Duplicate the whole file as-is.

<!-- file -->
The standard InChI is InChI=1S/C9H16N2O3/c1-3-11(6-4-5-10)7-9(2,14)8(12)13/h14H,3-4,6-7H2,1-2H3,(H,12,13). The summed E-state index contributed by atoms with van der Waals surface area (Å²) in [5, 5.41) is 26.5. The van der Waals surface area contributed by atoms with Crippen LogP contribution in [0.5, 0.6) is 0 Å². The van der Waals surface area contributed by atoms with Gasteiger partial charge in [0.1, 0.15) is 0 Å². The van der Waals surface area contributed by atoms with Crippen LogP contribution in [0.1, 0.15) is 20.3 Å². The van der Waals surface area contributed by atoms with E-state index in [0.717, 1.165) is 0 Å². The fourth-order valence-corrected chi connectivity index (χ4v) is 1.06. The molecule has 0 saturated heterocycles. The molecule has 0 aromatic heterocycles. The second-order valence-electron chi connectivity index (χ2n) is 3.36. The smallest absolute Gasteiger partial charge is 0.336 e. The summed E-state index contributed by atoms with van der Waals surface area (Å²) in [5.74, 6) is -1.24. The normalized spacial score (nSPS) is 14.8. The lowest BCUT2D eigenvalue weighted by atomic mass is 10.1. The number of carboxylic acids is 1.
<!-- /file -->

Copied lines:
The standard InChI is InChI=1S/C9H16N2O3/c1-3-11(6-4-5-10)7-9(2,14)8(12)13/h14H,3-4,6-7H2,1-2H3,(H,12,13). The summed E-state index contributed by atoms with van der Waals surface area (Å²) in [5, 5.41) is 26.5. The van der Waals surface area contributed by atoms with Crippen LogP contribution in [0.5, 0.6) is 0 Å². The van der Waals surface area contributed by atoms with Gasteiger partial charge in [0.1, 0.15) is 0 Å². The van der Waals surface area contributed by atoms with Crippen LogP contribution in [0.1, 0.15) is 20.3 Å². The van der Waals surface area contributed by atoms with E-state index in [0.717, 1.165) is 0 Å². The fourth-order valence-corrected chi connectivity index (χ4v) is 1.06. The molecule has 0 saturated heterocycles. The molecule has 0 aromatic heterocycles. The second-order valence-electron chi connectivity index (χ2n) is 3.36. The smallest absolute Gasteiger partial charge is 0.336 e. The summed E-state index contributed by atoms with van der Waals surface area (Å²) in [5.74, 6) is -1.24. The normalized spacial score (nSPS) is 14.8. The lowest BCUT2D eigenvalue weighted by atomic mass is 10.1. The number of carboxylic acids is 1.